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. Last Updated: 07/27/2016

More Comfortable with a Familiar Agenda

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It shouldn't have come as a surprise to anyone that the lead up to the meeting between President Vladimir Putin and U.S. President George W. Bush beginning July 1 would be spent discussing whether the two would be able to reach agreement related to Moscow's offer for the joint use of an early warning radar station in Azerbaijan.

Skeptics about the offer argue that the Gabala station is designed to chart the path of ballistic missiles and predict their trajectories. If it is clear that a rocket is headed for Russia, the military and political leadership is informed of the fact, giving them sufficient time to order a counterstrike. The system was built in the era of mutual assured destruction, when security was guaranteed by the ability to inflict severe damage on any aggressor. This is why the Gabala station has no targeting capabilities. For this reason it is unlikely that it can be integrated into the type of anti-missile system the United States is trying to develop.

Optimists argue that the necessary upgrades would be much less expensive and effective than building a new array in Poland and the Czech Republic.

Both of these arguments seem pointless to me.

The fate of Putin's proposal has little, if anything, to do with the ability of the radar location system in Gabala to intercept Iranian rockets. The argument surrounding the station is a case of pure politics.

In a move directed at U.S. public opinion, Bush has decided to begin the deployment of a strategic missile defense system, even though its effectiveness is seriously in doubt. The Czech Republic and Poland, looking to demonstrate their loyalty to the United States, and not at all because they are afraid of Iranian rockets, expressed their willingness to allow elements of the system to be installed in their countries. Putin's stance is that the U.S. system represents a threat to Russia, and he has tried to frighten Washington with threats of an "asymmetrical" response, including retargeting Russian missiles at Europe. All of this bears only an oblique relation to any kind of serious military planning or analysis of real threats and risks.

All the same, Bush is unlikely to make the choice between the Czech and Azeri radar station options based on which is more effective from a security standpoint. He will choose based on a consideration of what is more important politically: to demonstrate strategic cooperation with Moscow or to show solidarity with "New Europe." The choice is a difficult one, and the Bush administration is likely to put off making it for as long as possible. U.S. Defense Secretary Robert Gates has already said that the Gabala option might not preclude the installations in the Czech Republic and Poland. So the Russian side raised the stakes, with the chief of the General Staff, Yury Baluyevsky, quickly accusing the Pentagon of trying to undermine the Russian proposal.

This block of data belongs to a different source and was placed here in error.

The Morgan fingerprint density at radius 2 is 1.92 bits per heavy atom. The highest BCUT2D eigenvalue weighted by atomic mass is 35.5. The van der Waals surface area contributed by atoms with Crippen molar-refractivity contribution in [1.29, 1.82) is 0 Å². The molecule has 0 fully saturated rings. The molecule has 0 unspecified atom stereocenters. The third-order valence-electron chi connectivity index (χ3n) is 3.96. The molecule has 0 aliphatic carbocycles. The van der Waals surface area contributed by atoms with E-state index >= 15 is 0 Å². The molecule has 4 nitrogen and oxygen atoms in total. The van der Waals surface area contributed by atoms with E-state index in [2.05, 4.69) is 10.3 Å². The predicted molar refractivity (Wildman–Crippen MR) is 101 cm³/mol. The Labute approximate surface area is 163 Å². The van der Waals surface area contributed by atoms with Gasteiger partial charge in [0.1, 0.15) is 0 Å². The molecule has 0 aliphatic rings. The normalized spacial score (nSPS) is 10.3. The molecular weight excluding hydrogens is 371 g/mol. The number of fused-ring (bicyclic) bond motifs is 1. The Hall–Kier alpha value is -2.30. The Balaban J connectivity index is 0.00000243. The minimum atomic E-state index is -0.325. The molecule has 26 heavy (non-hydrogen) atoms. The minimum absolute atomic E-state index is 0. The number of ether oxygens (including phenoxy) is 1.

In a situation like this the simplest solution is for both sides to settle down for extended negotiations. Baluyevsky said that talks between Russian and U.S. military officials could open after the two presidents meet at the Bush family compound in Kennebunkport, the scene for next week's talks.

That there will be talks at all has to be seen as a clear victory for Putin. Since the signing of the Moscow Treaty on Strategic Offensive Reductions in 2001, he has been trying to bring about a renewal of talks covering nuclear weapons. This is not because Moscow sees the U.S. missiles as a serious threat to its security. It is simply because the nuclear sphere is the one area in which Russia is almost on even terms with the world's sole remaining superpower. The very fact that discussions are being held raises Russia's status, returning it to that of a great military power.

Washington has steadfastly avoided these sorts of negotiations. But now, when Putin is virtually accusing the United States of preparing for nuclear aggression, Washington can sit down to talks to demonstrate its peaceful intentions.

But that's not even the biggest victory for Putin. It appears that he has been able to change the agenda in relations between Russia and the West completely. If Putin still plans to hold on to power after his second term expires next year, contrary to constitutional stipulations, it helps to stir up Western reaction. How else can you explain his angry jibes about foreigners trying to "instruct" Russia. Abandoning all diplomacy in the days leading up to the meeting with Bush, Putin has reverted to the propaganda of the Soviet era to brand the United States: "We have never used nuclear weapons against a civilian population. We have never sprayed chemical agents over thousands of square kilometers and never poured on any small country a volume of bombs seven times greater than that dropped during all of World War II, as was the case with Vietnam. Yes, there is much to talk about in the history of every country and of every people. It is unacceptable to allow them to fix guilt upon us. What about them?"

Putin is altogether unwilling to listen to uncomfortable questions about rights and freedoms in Russia, so he has tried to shift attention to the agenda of more than 20 years ago -- the problems of conventional weapons in Europe and of strategic anti-missile defenses. In so doing, Putin is acting as if the 10 U.S. anti-missile interceptors to be installed in Poland by 2012 are a threat to Russian security. This has allowed him to set the agenda.

Western leaders, given their own inability to stop Kremlin backsliding on democracy, will gladly go along on discussing problems related to weapons and military technology.

Alexander Golts is deputy editor of the online newspaper Yezhednevny Zhurnal.